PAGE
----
When Israel decided in the late 1950s to develop a nuclear option it perceived a permanent existential threat resulting from the basic asymmetries in the various attributes of power between a combined Arab coalition and herself. The nuclear project led to strong American and international objections. President Kennedy who assessed that nuclear proliferation was one of the most threatening international security developments applied considerable pressure on Israel to halt the development of the nuclear option.
Under the strong American pressure and in view of continued international objections, Israel refrained for a long time from actually exercising her nuclear option. Already in 1962, in a high powered meeting in which only the top decision makers participated, Israel decided to indeed continue the nuclear option build up, but to desist from crossing the nuclear threshold (for a discussion of Israel’s nuclear posture see inter–alia, Yair Evron, Israel’s Nuclear Dilemma, London, Routledge Revivals series, 2011). With the coming into force of the Non Proliferation Treaty, the United States continued to demand Israel join the treaty. However, by the late 1960s , in view of the more advanced level of nuclear development on one hand and the escalation in the conventional arms race following the 1967 War, Israel decided to move ahead and cross the nuclear red line (see Avner Cohen, Israel and the Bomb, New York: Columbia University Press, 1998).
However cognizant of the American objections, Israel declined to actually declare her capability and preferred to develop it in secrecy. Israel and the United States reached an informal understanding that “allowed” Israel to continue developing her nuclear capability provided she would not declare or test it (see Cohen ibid). Thus, the posture of ambiguity had been adopted. The ambiguity was not a calculated strategy, but rather the result of several interfacing factors, especially Israel’s perceived need to have a nuclear capability, as well as the successful development of the nuclear option on the one hand and American and international constraints on the other.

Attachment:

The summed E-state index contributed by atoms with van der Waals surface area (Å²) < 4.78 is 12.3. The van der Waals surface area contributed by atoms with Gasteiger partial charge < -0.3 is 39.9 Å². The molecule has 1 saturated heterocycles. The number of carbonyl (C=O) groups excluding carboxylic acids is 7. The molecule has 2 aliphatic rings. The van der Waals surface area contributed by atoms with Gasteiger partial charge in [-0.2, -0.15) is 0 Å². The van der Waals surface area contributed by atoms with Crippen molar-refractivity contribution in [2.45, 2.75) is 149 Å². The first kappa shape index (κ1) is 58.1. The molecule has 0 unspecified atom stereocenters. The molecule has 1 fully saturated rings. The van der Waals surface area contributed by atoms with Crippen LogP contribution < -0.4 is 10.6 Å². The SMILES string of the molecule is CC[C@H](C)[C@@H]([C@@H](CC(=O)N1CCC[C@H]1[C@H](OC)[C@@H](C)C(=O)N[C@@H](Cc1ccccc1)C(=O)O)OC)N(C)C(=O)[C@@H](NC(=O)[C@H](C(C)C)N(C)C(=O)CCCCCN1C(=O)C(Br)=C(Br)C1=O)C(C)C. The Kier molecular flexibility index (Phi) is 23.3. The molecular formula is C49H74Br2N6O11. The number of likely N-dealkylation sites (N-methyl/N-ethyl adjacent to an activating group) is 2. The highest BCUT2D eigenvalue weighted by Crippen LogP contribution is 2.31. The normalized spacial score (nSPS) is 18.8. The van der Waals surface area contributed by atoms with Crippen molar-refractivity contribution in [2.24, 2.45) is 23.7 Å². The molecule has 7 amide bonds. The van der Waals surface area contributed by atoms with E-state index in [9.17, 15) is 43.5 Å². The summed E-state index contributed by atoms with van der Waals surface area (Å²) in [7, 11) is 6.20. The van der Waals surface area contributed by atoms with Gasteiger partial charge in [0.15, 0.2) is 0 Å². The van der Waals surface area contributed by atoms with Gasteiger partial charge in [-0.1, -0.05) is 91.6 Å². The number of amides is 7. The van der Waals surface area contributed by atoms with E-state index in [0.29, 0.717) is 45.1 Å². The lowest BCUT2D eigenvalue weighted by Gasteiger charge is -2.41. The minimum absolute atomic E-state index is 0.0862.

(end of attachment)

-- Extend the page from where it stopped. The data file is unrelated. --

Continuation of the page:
For quite some time, there has been no doubt internationally that Israel had acquired a nuclear weapons capability. She is thus considered an “undeclared nuclear power”. Nevertheless, Israel maintains her ambiguous policy. By now, this posture is actually a diplomatic fiction. Nevertheless, diplomatic fictions have their importance. By adhering to her posture of ambiguity Israel has accomplished several objectives. First, as mentioned before, she was able to stem American pressure to disarm her capability. Second, she also calmed to a certain degree international criticism and continued demands that she sign the NPT. Third, she also reduced Arab motivations to “go nuclear”. While Arab leaders most probably know that Israel has an actual nuclear capability, they are reluctant to get involved in a nuclear arms race with Israel. The only state that is relevant in this context has been Egypt. But Egypt decided long ago on the basis of rational calculations not to try to develop a nuclear capability (On Egypt and nuclear weapons see inter alia ; see also James Walsh, “Will Egypt Seek Nuclear Weapons? An Assessment of Motivations, Constraints, Consequences and Policy Options” in William Potter and Gaukhar Mukhatzhanova eds. Forecasting Nuclear Proliferation in the 21st Century, Stanford University Press, 2010).
Instead, she has been concentrating on a diplomatic effort to mobilize international pressure to bring Israel to nuclear disarmament through her joining the NPT. Israel’s posture of ambiguity has “allowed” Egypt and other Arab states to tolerate Israel’s actual capability and thus reduced internal pressure to try and build up their own nuclear capabilities. Indeed, very significantly, the Arab League in its summit meeting of March 2009, decided that if Israel declares her nuclear capability then Arab states would decide to leave the NPT (see Avi Issacharoff, “Arab League: Israel’s nuclear program more worrying than Iran”, Haaretz,17, May 2009; Egyptian delegates in private conversations in various international conferences have emphasized the same opinion and indicated that if Israel adopted an open nuclear posture the domestic pressure inside Egypt to build a nuclear weapons capability would considerably increase).